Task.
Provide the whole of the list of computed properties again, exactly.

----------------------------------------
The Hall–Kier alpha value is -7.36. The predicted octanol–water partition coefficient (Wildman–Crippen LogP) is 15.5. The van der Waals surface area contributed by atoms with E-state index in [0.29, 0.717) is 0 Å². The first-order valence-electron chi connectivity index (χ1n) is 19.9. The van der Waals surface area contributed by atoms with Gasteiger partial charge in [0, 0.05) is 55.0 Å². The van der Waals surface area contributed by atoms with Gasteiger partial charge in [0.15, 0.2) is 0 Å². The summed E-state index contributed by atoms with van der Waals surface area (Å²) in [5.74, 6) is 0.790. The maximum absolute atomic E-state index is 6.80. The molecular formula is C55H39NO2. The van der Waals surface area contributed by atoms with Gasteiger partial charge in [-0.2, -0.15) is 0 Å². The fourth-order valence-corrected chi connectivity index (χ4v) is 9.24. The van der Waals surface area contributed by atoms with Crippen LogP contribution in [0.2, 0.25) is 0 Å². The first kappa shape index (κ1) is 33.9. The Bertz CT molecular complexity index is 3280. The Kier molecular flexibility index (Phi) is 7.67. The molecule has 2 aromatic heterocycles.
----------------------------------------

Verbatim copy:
The Hall–Kier alpha value is -7.36. The predicted octanol–water partition coefficient (Wildman–Crippen LogP) is 15.5. The van der Waals surface area contributed by atoms with E-state index in [0.29, 0.717) is 0 Å². The first-order valence-electron chi connectivity index (χ1n) is 19.9. The van der Waals surface area contributed by atoms with Gasteiger partial charge in [0, 0.05) is 55.0 Å². The van der Waals surface area contributed by atoms with Gasteiger partial charge in [0.15, 0.2) is 0 Å². The summed E-state index contributed by atoms with van der Waals surface area (Å²) in [5.74, 6) is 0.790. The maximum absolute atomic E-state index is 6.80. The molecular formula is C55H39NO2. The van der Waals surface area contributed by atoms with Gasteiger partial charge in [-0.2, -0.15) is 0 Å². The fourth-order valence-corrected chi connectivity index (χ4v) is 9.24. The van der Waals surface area contributed by atoms with Crippen LogP contribution in [0.2, 0.25) is 0 Å². The first kappa shape index (κ1) is 33.9. The Bertz CT molecular complexity index is 3280. The Kier molecular flexibility index (Phi) is 7.67. The molecule has 2 aromatic heterocycles.